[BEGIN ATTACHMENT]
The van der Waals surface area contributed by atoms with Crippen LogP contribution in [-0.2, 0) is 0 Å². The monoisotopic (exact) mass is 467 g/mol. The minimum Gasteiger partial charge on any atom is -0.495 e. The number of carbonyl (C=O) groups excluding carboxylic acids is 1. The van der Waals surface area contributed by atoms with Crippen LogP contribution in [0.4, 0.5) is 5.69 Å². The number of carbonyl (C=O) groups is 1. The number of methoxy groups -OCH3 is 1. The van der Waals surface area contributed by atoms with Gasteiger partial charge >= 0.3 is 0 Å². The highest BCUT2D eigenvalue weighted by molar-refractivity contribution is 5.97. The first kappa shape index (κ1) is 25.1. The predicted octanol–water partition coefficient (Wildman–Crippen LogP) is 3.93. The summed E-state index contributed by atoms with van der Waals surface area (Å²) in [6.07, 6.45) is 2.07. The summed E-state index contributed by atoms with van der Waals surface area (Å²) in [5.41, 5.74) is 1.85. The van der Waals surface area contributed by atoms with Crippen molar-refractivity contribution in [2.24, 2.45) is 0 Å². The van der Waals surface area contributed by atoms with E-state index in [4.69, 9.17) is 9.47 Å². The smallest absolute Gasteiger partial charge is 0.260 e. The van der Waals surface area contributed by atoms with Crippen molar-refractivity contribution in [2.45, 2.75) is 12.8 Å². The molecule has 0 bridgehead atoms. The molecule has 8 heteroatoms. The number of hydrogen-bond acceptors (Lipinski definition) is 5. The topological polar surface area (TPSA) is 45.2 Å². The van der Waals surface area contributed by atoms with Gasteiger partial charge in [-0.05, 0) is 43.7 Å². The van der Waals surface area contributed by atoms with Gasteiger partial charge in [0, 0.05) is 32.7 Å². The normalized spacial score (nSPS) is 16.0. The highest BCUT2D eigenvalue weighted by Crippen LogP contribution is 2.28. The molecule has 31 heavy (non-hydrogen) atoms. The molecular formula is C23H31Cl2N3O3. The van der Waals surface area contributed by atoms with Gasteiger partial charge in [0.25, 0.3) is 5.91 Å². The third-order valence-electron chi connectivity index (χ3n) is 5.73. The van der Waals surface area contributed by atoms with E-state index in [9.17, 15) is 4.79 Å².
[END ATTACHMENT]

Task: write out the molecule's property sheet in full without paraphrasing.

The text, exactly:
The van der Waals surface area contributed by atoms with Crippen LogP contribution in [-0.2, 0) is 0 Å². The monoisotopic (exact) mass is 467 g/mol. The minimum Gasteiger partial charge on any atom is -0.495 e. The number of carbonyl (C=O) groups excluding carboxylic acids is 1. The van der Waals surface area contributed by atoms with Crippen LogP contribution in [0.4, 0.5) is 5.69 Å². The number of carbonyl (C=O) groups is 1. The number of methoxy groups -OCH3 is 1. The van der Waals surface area contributed by atoms with Gasteiger partial charge >= 0.3 is 0 Å². The highest BCUT2D eigenvalue weighted by molar-refractivity contribution is 5.97. The first kappa shape index (κ1) is 25.1. The predicted octanol–water partition coefficient (Wildman–Crippen LogP) is 3.93. The summed E-state index contributed by atoms with van der Waals surface area (Å²) in [6.07, 6.45) is 2.07. The summed E-state index contributed by atoms with van der Waals surface area (Å²) in [5.41, 5.74) is 1.85. The van der Waals surface area contributed by atoms with Crippen molar-refractivity contribution in [2.24, 2.45) is 0 Å². The van der Waals surface area contributed by atoms with E-state index in [4.69, 9.17) is 9.47 Å². The smallest absolute Gasteiger partial charge is 0.260 e. The van der Waals surface area contributed by atoms with Crippen molar-refractivity contribution in [2.45, 2.75) is 12.8 Å². The molecule has 0 bridgehead atoms. The molecule has 8 heteroatoms. The number of hydrogen-bond acceptors (Lipinski definition) is 5. The topological polar surface area (TPSA) is 45.2 Å². The van der Waals surface area contributed by atoms with Gasteiger partial charge in [-0.05, 0) is 43.7 Å². The van der Waals surface area contributed by atoms with Gasteiger partial charge in [0, 0.05) is 32.7 Å². The normalized spacial score (nSPS) is 16.0. The highest BCUT2D eigenvalue weighted by Crippen LogP contribution is 2.28. The molecule has 31 heavy (non-hydrogen) atoms. The molecular formula is C23H31Cl2N3O3. The van der Waals surface area contributed by atoms with Gasteiger partial charge in [0.25, 0.3) is 5.91 Å². The third-order valence-electron chi connectivity index (χ3n) is 5.73. The van der Waals surface area contributed by atoms with E-state index in [9.17, 15) is 4.79 Å².